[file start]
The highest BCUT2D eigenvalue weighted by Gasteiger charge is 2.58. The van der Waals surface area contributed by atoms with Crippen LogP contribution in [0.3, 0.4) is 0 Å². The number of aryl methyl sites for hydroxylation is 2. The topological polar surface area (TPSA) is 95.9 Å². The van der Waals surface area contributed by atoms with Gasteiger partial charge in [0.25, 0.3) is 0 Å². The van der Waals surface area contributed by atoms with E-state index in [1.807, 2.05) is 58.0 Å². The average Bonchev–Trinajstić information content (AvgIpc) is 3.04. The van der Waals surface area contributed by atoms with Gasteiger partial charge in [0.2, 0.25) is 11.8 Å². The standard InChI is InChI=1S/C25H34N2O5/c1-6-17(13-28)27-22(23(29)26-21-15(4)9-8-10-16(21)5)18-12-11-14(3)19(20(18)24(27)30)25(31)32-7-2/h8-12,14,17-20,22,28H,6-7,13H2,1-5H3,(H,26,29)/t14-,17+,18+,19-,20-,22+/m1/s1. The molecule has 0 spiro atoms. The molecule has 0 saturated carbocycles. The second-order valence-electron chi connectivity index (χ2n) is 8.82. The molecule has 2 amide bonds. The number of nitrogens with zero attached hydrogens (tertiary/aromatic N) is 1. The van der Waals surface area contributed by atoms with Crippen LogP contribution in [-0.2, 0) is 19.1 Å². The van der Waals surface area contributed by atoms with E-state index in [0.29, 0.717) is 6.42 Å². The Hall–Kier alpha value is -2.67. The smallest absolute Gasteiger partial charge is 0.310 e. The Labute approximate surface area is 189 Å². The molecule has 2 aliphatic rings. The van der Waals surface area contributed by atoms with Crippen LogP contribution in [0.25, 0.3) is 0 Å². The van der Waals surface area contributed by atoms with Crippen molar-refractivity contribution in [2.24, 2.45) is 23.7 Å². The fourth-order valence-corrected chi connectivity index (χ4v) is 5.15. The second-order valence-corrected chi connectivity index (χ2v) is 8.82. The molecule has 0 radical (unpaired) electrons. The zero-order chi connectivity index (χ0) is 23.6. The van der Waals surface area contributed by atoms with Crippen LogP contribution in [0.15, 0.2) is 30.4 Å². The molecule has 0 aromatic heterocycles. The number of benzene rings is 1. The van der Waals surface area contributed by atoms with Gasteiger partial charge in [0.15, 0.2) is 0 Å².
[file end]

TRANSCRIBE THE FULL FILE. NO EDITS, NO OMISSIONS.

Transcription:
The highest BCUT2D eigenvalue weighted by Gasteiger charge is 2.58. The van der Waals surface area contributed by atoms with Crippen LogP contribution in [0.3, 0.4) is 0 Å². The number of aryl methyl sites for hydroxylation is 2. The topological polar surface area (TPSA) is 95.9 Å². The van der Waals surface area contributed by atoms with Gasteiger partial charge in [0.25, 0.3) is 0 Å². The van der Waals surface area contributed by atoms with E-state index in [1.807, 2.05) is 58.0 Å². The average Bonchev–Trinajstić information content (AvgIpc) is 3.04. The van der Waals surface area contributed by atoms with Gasteiger partial charge in [0.2, 0.25) is 11.8 Å². The standard InChI is InChI=1S/C25H34N2O5/c1-6-17(13-28)27-22(23(29)26-21-15(4)9-8-10-16(21)5)18-12-11-14(3)19(20(18)24(27)30)25(31)32-7-2/h8-12,14,17-20,22,28H,6-7,13H2,1-5H3,(H,26,29)/t14-,17+,18+,19-,20-,22+/m1/s1. The molecule has 0 spiro atoms. The molecule has 0 saturated carbocycles. The second-order valence-electron chi connectivity index (χ2n) is 8.82. The molecule has 2 amide bonds. The number of nitrogens with zero attached hydrogens (tertiary/aromatic N) is 1. The van der Waals surface area contributed by atoms with Crippen LogP contribution in [-0.2, 0) is 19.1 Å². The van der Waals surface area contributed by atoms with E-state index in [0.29, 0.717) is 6.42 Å². The Hall–Kier alpha value is -2.67. The smallest absolute Gasteiger partial charge is 0.310 e. The Labute approximate surface area is 189 Å². The molecule has 2 aliphatic rings. The van der Waals surface area contributed by atoms with Crippen LogP contribution in [0.25, 0.3) is 0 Å². The van der Waals surface area contributed by atoms with Crippen molar-refractivity contribution in [2.24, 2.45) is 23.7 Å². The fourth-order valence-corrected chi connectivity index (χ4v) is 5.15. The second-order valence-corrected chi connectivity index (χ2v) is 8.82. The molecule has 0 radical (unpaired) electrons. The zero-order chi connectivity index (χ0) is 23.6. The van der Waals surface area contributed by atoms with Crippen LogP contribution in [0.15, 0.2) is 30.4 Å². The molecule has 0 aromatic heterocycles. The number of benzene rings is 1. The van der Waals surface area contributed by atoms with Gasteiger partial charge in [0.15, 0.2) is 0 Å².